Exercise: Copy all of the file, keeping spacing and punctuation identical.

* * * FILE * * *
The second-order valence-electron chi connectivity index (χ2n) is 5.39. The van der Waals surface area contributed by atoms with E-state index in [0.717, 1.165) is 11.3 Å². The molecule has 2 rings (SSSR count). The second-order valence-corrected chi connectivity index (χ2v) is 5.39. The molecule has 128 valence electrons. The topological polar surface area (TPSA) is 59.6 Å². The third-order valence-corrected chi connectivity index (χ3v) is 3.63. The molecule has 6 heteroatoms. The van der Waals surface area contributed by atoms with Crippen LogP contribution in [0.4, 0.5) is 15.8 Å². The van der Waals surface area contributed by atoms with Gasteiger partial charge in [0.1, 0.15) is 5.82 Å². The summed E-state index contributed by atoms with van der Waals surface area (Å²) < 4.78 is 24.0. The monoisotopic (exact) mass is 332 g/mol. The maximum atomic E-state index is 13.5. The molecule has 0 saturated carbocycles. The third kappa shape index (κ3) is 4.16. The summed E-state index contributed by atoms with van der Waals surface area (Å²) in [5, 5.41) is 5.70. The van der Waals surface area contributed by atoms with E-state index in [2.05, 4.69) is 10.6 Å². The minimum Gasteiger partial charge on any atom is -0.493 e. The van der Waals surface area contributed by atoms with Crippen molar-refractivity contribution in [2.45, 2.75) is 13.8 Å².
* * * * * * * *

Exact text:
The second-order valence-electron chi connectivity index (χ2n) is 5.39. The van der Waals surface area contributed by atoms with E-state index in [0.717, 1.165) is 11.3 Å². The molecule has 2 rings (SSSR count). The second-order valence-corrected chi connectivity index (χ2v) is 5.39. The molecule has 128 valence electrons. The topological polar surface area (TPSA) is 59.6 Å². The third-order valence-corrected chi connectivity index (χ3v) is 3.63. The molecule has 6 heteroatoms. The van der Waals surface area contributed by atoms with Crippen LogP contribution in [0.4, 0.5) is 15.8 Å². The van der Waals surface area contributed by atoms with Gasteiger partial charge in [0.1, 0.15) is 5.82 Å². The summed E-state index contributed by atoms with van der Waals surface area (Å²) < 4.78 is 24.0. The monoisotopic (exact) mass is 332 g/mol. The maximum atomic E-state index is 13.5. The molecule has 0 saturated carbocycles. The third kappa shape index (κ3) is 4.16. The summed E-state index contributed by atoms with van der Waals surface area (Å²) in [5, 5.41) is 5.70. The van der Waals surface area contributed by atoms with E-state index in [2.05, 4.69) is 10.6 Å². The minimum Gasteiger partial charge on any atom is -0.493 e. The van der Waals surface area contributed by atoms with Crippen molar-refractivity contribution in [2.45, 2.75) is 13.8 Å².